At 6:30 a.m. last February 1, as Bill Mozak drove through the
snow-covered streets of Scarborough, Maine, he was moderately
excited. He had risen before dawn to listen to the marine radio.
Offshore buoys reported only a mild swell. "It sounded small,
about five foot," he says. In fact, the surf was far bigger than
he suspected. As he neared the rocky jut of Higgins beach, he
could see the tops of 12- to 15-foot waves through a light
snowfall. A nor'east gale held the frothy crests aloft. The
windchill stood at -50. Mozak stripped off his clothes and
donned a full wet suit with hood, gloves and booties. He carried
his surfboard across the icy beach and waded into the 37[degree]
Three hours later Mozak was back at his Portland shop, Bill's
Surf and Skate, to extol the water conditions on his 24-hour
surf line (207-761-WAVE). "We're talking big," he said. "It's
definitely 12 to 15 feet...with bigger sets coming in. It's
really clean this morning.... Blowing northeast right now. Go
out there because it's really good." In surfing argot: He was
The 29-year-old Mozak is a stalwart member of Maine's fraternity
of frostbite surfers. When winter storms send throngs of New
Englanders to the ski slopes, a hearty band of 100 or so Down
East surfers performs nose rides and cutbacks in one of
surfing's bleakest outposts. Says Mozak, "We're the iron men of
"Next to Alaska, Maine is the most hard-core spot in the world,"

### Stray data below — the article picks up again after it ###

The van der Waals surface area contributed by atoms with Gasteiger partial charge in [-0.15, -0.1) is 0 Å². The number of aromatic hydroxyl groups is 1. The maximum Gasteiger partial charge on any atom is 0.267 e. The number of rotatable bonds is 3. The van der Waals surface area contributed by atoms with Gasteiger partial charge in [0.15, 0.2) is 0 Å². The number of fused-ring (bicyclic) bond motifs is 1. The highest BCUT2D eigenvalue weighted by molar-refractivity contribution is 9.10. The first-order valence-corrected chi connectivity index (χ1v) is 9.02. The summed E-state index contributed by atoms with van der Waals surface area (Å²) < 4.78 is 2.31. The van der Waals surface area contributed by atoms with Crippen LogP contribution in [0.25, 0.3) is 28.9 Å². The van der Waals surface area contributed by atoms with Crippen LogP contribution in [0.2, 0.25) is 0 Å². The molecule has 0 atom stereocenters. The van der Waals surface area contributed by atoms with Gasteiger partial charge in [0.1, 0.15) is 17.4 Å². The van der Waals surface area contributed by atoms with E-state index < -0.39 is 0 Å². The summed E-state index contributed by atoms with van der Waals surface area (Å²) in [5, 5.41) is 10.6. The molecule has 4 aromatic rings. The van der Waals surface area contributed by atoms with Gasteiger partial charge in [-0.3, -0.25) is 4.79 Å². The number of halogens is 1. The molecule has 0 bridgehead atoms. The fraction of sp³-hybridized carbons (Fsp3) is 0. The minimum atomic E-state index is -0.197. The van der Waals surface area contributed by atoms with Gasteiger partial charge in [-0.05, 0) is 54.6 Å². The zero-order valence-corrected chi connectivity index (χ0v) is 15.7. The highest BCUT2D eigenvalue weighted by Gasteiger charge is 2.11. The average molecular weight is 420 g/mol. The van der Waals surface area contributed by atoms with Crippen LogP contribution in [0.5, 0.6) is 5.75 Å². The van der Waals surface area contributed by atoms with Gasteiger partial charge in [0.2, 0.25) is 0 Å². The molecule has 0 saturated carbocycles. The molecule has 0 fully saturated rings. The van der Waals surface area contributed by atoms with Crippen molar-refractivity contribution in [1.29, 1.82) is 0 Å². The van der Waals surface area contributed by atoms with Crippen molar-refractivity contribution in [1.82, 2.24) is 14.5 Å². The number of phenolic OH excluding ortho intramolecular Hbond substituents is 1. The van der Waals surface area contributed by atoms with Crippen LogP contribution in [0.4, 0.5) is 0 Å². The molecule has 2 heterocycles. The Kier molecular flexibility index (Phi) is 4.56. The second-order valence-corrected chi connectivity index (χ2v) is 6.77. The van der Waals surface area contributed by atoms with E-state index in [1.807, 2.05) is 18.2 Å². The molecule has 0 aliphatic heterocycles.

agrees Steve Zeldin, editor of Surfing magazine. "I admire
anybody who can go out in that frigid water and still enjoy
Tucked among deep-water bays far from the warming Gulf Stream,
Maine surfers endure a particularly bitter cold. Saltwater spray
often freezes in the air. Frostbite is common. Wading through
chest-high snowdrifts to reach the water could qualify as an
extreme sport in itself. Northern surfers fortify themselves by
cranking up their car heaters and pouring steaming-hot water
into their wet suits. "You battle hypothermia every time you go
out," Mozak says. "When you duck-dive waves you get vicious
ice-cream headaches. You can't handle that kind of cold for
prolonged periods. If you get pounded paddling out, you feel
light-headed, like you're going to black out. You either head
back in or it's oblivion." Having said all that, Mozak still
talks the talk. When asked if some days are simply too cold, he
says, "I haven't seen one yet."
The thrall of surfing offsets Mother Nature's chill, especially
when the notorious nor'easters kick up mountainous groundswells
over Maine's rocky bottoms. Polar-bear surfers prefer the
seething waves bestowed by winter storms to the civilized
delights of freshly powdered ski slopes. "Even the best day of
skiing can't compare to a fair day of surfing," Mozak says.
"Skiing is a sport, but surfing has a soothing, spiritual
Doug Dryburgh, who surfed in Southern California while growing
up on the Palos Verdes Peninsula, was surprised to find shapely
waves when he moved to Portland two years ago. "I wasn't too
optimistic at first," he says, "but I became a believer. Your
face feels like it's going to freeze and crack off, but it's
worth it. I've had days that rivaled my best in Los Angeles. I
sent photographs home to prove it. My friends don't believe me.
They've accused me of doctoring the pictures."
Two days after the big swell, I returned to Higgins beach with
Mozak. He carried two surfboards, one short and one long, on the
roof of his Saab, but Casco Bay had calmed into an unruffled
gray expanse. Mozak stood in the snow chatting with Mike
Connors, a 53-year-old molecular biologist who began surfing
two years ago in the summer and persisted through winter with a
convert's devotion. "I just got hooked on it," he says. "I don't
know why or how."
Winter surfing was barely done in Maine as recently as 10 years
ago. After all, local waters are nippy enough to inhibit